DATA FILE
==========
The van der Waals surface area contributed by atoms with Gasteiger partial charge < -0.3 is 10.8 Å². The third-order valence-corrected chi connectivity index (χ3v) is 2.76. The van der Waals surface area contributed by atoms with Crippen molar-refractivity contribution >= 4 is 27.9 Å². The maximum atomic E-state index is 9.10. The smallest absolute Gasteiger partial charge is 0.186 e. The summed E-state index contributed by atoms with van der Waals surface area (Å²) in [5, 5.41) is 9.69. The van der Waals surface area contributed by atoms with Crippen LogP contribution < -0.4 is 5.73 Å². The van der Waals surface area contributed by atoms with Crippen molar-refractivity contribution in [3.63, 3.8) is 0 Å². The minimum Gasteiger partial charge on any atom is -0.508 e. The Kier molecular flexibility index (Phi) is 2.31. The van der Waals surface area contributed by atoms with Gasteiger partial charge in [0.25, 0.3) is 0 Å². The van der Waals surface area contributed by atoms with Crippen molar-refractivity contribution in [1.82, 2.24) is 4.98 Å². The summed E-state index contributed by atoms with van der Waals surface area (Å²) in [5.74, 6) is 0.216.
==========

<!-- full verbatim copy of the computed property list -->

The van der Waals surface area contributed by atoms with Gasteiger partial charge < -0.3 is 10.8 Å². The third-order valence-corrected chi connectivity index (χ3v) is 2.76. The van der Waals surface area contributed by atoms with Crippen molar-refractivity contribution >= 4 is 27.9 Å². The maximum atomic E-state index is 9.10. The smallest absolute Gasteiger partial charge is 0.186 e. The summed E-state index contributed by atoms with van der Waals surface area (Å²) in [5, 5.41) is 9.69. The van der Waals surface area contributed by atoms with Crippen LogP contribution < -0.4 is 5.73 Å². The van der Waals surface area contributed by atoms with Crippen molar-refractivity contribution in [3.63, 3.8) is 0 Å². The minimum Gasteiger partial charge on any atom is -0.508 e. The Kier molecular flexibility index (Phi) is 2.31. The van der Waals surface area contributed by atoms with Gasteiger partial charge in [0.25, 0.3) is 0 Å². The van der Waals surface area contributed by atoms with Crippen molar-refractivity contribution in [1.82, 2.24) is 4.98 Å². The summed E-state index contributed by atoms with van der Waals surface area (Å²) in [5.74, 6) is 0.216.